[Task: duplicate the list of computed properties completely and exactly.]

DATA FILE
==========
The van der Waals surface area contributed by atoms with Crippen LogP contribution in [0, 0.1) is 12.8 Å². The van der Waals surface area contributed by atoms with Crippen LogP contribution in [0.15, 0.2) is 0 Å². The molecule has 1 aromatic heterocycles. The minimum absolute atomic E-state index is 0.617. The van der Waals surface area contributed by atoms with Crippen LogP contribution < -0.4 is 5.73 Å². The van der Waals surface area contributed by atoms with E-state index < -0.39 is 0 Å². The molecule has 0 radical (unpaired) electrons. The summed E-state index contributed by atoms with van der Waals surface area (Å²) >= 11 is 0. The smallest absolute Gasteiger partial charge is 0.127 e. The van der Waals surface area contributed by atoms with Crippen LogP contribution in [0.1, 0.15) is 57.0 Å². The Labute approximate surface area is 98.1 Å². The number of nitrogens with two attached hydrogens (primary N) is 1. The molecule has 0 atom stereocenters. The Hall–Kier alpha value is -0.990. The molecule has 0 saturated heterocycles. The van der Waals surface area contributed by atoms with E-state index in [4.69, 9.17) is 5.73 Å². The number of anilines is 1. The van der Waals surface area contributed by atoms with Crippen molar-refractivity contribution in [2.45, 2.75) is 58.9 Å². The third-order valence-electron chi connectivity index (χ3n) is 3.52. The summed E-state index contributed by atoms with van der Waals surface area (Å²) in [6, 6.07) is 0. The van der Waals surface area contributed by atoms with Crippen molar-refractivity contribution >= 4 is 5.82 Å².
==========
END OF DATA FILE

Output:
The van der Waals surface area contributed by atoms with Crippen LogP contribution in [0, 0.1) is 12.8 Å². The van der Waals surface area contributed by atoms with Crippen LogP contribution in [0.15, 0.2) is 0 Å². The molecule has 1 aromatic heterocycles. The minimum absolute atomic E-state index is 0.617. The van der Waals surface area contributed by atoms with Crippen LogP contribution < -0.4 is 5.73 Å². The van der Waals surface area contributed by atoms with E-state index < -0.39 is 0 Å². The molecule has 0 radical (unpaired) electrons. The summed E-state index contributed by atoms with van der Waals surface area (Å²) >= 11 is 0. The smallest absolute Gasteiger partial charge is 0.127 e. The van der Waals surface area contributed by atoms with Crippen LogP contribution in [0.1, 0.15) is 57.0 Å². The Labute approximate surface area is 98.1 Å². The number of nitrogens with two attached hydrogens (primary N) is 1. The molecule has 0 atom stereocenters. The Hall–Kier alpha value is -0.990. The molecule has 0 saturated heterocycles. The van der Waals surface area contributed by atoms with E-state index in [4.69, 9.17) is 5.73 Å². The number of anilines is 1. The van der Waals surface area contributed by atoms with Crippen molar-refractivity contribution in [2.45, 2.75) is 58.9 Å². The third-order valence-electron chi connectivity index (χ3n) is 3.52. The summed E-state index contributed by atoms with van der Waals surface area (Å²) in [6, 6.07) is 0. The van der Waals surface area contributed by atoms with Crippen molar-refractivity contribution >= 4 is 5.82 Å².